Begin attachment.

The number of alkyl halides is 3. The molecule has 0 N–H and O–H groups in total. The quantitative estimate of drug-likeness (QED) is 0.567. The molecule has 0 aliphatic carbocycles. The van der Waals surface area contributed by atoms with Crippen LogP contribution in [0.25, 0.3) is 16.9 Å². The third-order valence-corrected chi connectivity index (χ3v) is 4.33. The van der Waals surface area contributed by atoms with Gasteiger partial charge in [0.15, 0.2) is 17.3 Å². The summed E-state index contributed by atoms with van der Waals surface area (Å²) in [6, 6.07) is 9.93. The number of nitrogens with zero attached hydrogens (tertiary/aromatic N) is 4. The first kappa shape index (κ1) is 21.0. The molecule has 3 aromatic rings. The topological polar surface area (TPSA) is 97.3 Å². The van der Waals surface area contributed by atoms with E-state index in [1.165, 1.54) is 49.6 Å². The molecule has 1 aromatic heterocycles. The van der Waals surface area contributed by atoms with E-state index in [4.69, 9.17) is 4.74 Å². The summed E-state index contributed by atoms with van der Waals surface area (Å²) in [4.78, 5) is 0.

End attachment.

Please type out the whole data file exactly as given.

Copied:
The number of alkyl halides is 3. The molecule has 0 N–H and O–H groups in total. The quantitative estimate of drug-likeness (QED) is 0.567. The molecule has 0 aliphatic carbocycles. The van der Waals surface area contributed by atoms with Crippen LogP contribution in [0.25, 0.3) is 16.9 Å². The third-order valence-corrected chi connectivity index (χ3v) is 4.33. The van der Waals surface area contributed by atoms with Gasteiger partial charge in [0.15, 0.2) is 17.3 Å². The summed E-state index contributed by atoms with van der Waals surface area (Å²) in [6, 6.07) is 9.93. The number of nitrogens with zero attached hydrogens (tertiary/aromatic N) is 4. The first kappa shape index (κ1) is 21.0. The molecule has 3 aromatic rings. The topological polar surface area (TPSA) is 97.3 Å². The van der Waals surface area contributed by atoms with E-state index in [1.165, 1.54) is 49.6 Å². The molecule has 1 aromatic heterocycles. The van der Waals surface area contributed by atoms with E-state index in [4.69, 9.17) is 4.74 Å². The summed E-state index contributed by atoms with van der Waals surface area (Å²) in [4.78, 5) is 0.